Roque is best adviser to Duterte on joint exploration with China

Pres. Duterte congratulates Harry Roque on his appointment as his spokesman.

It’s good that President Duterte has Harry Roquewith him as he seems to have been convinced by China to start the joint exploration in Reed Bank also known as Recto Bank – an undertaking that China had been wanting to do and had been generous with its enticement to the Philippine government.

In an interview with Karen Davila in ANC’s Headstart, Roque, presidential spokesperson, said the cooperation with China will be taking off from “the result of a joint maritime seismic exploration agreement. This will now actually entail joint exploration and possible exploitation of natural resources.”

“We have gone beyond determining if there are resources” and “The only issue is now, is it commercially viable,” he said.

Roque and Davila were talking about the Joint Marine Seismic Undertaking or JMSU entered into by the Philippines, China and Vietnam on March 14, 2005.

Roque is very knowledgeable about the JMSU, the constitutionality of which the Supreme Court has yet to decide, having been a director of the UP College of Law, Institute of International Legal Studies, which has done extensive studies on the South China Sea issue.

The tripartite agreement which happened after Vietnam insisted that they be included because they are also claiming area covered by the JMSU, superseded the Sept 1, 2004 between China and the Philippines.

The brainchild of then House Speaker Jose de Venecia, the JMSU was a three-year agreement among the Philippines, China and Vietnam to undertake a seismic study “to gather and process data on stratigraphy, tectonics and structural fabric of the subsurface of the area.”

The original agreement called for joint “exploration.”

Then acting Justice Secretary Merceditas Gutierrez warned De Venecia and the DFA that the agreement would violate the Constitutional provision that “exploration” of Philippine natural resources can only be done by the State.

They were able to find a way to circumvent that provision by using the word “seismic undertaking.”

The JMSU covered a total of 142,886 kilometers including atleast six of the eight islands occupied by the Philippines four of the islands occupied by Vietnam, five occupied by China and Itu Aba, occupied by Taiwan, non-signatory to the agreement.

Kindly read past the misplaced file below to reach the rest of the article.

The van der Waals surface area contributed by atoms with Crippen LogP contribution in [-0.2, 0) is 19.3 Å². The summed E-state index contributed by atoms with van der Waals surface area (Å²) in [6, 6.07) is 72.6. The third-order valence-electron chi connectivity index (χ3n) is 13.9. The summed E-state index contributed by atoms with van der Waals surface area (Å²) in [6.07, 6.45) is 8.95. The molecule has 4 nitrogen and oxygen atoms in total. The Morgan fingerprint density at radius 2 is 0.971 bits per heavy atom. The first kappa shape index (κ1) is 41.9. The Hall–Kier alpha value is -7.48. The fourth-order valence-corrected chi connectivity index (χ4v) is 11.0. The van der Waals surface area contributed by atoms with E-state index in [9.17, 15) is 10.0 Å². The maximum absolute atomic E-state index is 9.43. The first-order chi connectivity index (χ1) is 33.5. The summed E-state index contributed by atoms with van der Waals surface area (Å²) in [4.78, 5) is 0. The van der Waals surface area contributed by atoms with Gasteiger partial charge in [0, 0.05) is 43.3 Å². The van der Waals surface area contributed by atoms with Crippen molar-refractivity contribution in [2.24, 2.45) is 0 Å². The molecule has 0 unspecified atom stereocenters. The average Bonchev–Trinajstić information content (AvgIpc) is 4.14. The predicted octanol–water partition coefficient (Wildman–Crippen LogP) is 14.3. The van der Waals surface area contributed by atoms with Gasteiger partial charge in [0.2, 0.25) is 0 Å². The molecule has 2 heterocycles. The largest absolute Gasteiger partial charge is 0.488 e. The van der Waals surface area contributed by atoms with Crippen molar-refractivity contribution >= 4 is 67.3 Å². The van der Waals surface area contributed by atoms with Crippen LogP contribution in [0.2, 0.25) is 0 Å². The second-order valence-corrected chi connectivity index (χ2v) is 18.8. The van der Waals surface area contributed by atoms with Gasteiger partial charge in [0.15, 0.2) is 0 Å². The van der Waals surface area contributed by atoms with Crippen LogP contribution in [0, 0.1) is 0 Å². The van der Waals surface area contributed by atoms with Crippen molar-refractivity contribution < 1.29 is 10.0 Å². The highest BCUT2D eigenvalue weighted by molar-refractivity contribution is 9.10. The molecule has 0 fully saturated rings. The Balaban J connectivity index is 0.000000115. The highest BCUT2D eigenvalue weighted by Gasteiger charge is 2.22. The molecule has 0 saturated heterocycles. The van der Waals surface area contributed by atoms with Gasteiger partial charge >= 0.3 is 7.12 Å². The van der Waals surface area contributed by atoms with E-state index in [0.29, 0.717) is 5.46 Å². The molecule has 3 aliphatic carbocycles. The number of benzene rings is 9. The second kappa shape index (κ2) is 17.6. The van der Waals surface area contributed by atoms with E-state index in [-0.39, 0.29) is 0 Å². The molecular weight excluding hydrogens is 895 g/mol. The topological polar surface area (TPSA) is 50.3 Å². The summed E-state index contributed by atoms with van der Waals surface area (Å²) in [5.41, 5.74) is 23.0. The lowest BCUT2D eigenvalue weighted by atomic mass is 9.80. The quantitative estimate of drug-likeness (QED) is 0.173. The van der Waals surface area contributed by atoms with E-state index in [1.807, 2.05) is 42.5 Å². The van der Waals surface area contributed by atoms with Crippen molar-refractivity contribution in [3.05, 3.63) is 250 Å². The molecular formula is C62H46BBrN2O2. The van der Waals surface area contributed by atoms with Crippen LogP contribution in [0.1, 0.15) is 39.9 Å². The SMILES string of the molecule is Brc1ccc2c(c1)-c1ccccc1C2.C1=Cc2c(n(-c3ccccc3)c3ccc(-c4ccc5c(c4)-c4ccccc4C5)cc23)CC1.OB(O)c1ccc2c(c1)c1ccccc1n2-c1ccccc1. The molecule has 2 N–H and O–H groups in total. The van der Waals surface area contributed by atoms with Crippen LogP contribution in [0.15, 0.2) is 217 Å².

Around 24,000 square kilometers of the 142,886 kilometers were undisputed Philippine territory.

It also covered Reed Bank, about 85 nautical miles west of Puerto Princesa, said tocontain 1.035 million hectares of potential gas field containing oil, gas, and condensates worth some $23.2 billion, according to the Department of Energy.

JMSU map. Plotted by VERA Files.

JMSU was tied to the $904.38 million package of investment from China that included the graft-ridden Northrail, NBN-ZTE telecommunications deal and Zhongxing Technology Equipment (ZTE) Diwalwal mining project.

Sources at the Department of Foreign Affairs said China made it clear to Philippine officials that themulti-million package would be delivered only if JMSU pushed through.

The Chinese also required a concrete stamp of approval of the President. That’s the reason why then President Gloria Arroyo had to leave the bedside of the sick husband at St Luke’s Hospital and flew to Boao, China to witness the signing of the agreement for the jumbo loans.

Malacanang’s press release for Arroyo’s quick trip to Boao was apt: “That’s the way things looked like for President Gloria Macapagal-Arroyo in her brief stay in this picturesque coastal town Saturday as she ‘came and went like a thief in the night,’ bringing with her an avalanche of Chinese investments to the tune of $904.38 million.”

Roque then said: “Clearly, an agreement to jointly survey for the existence of petroleum resources in the Spratlys would be a derogation of the country’s sovereign rights (because) the exploration here would cease to be exclusive.”

He also saidMrs. Arroyo could be held liable for violation of the Constitution in allowing foreign countries to explore the Philippines’ natural resources.

China has been generous to the Duterte government extending as much as $9 billion for about 40 proposed government-to-government projects. Duterte now talks about joint exploration with China in the disputed waters in South China Sea as “co-ownership.”

Harry Roque should know the unwritten connections.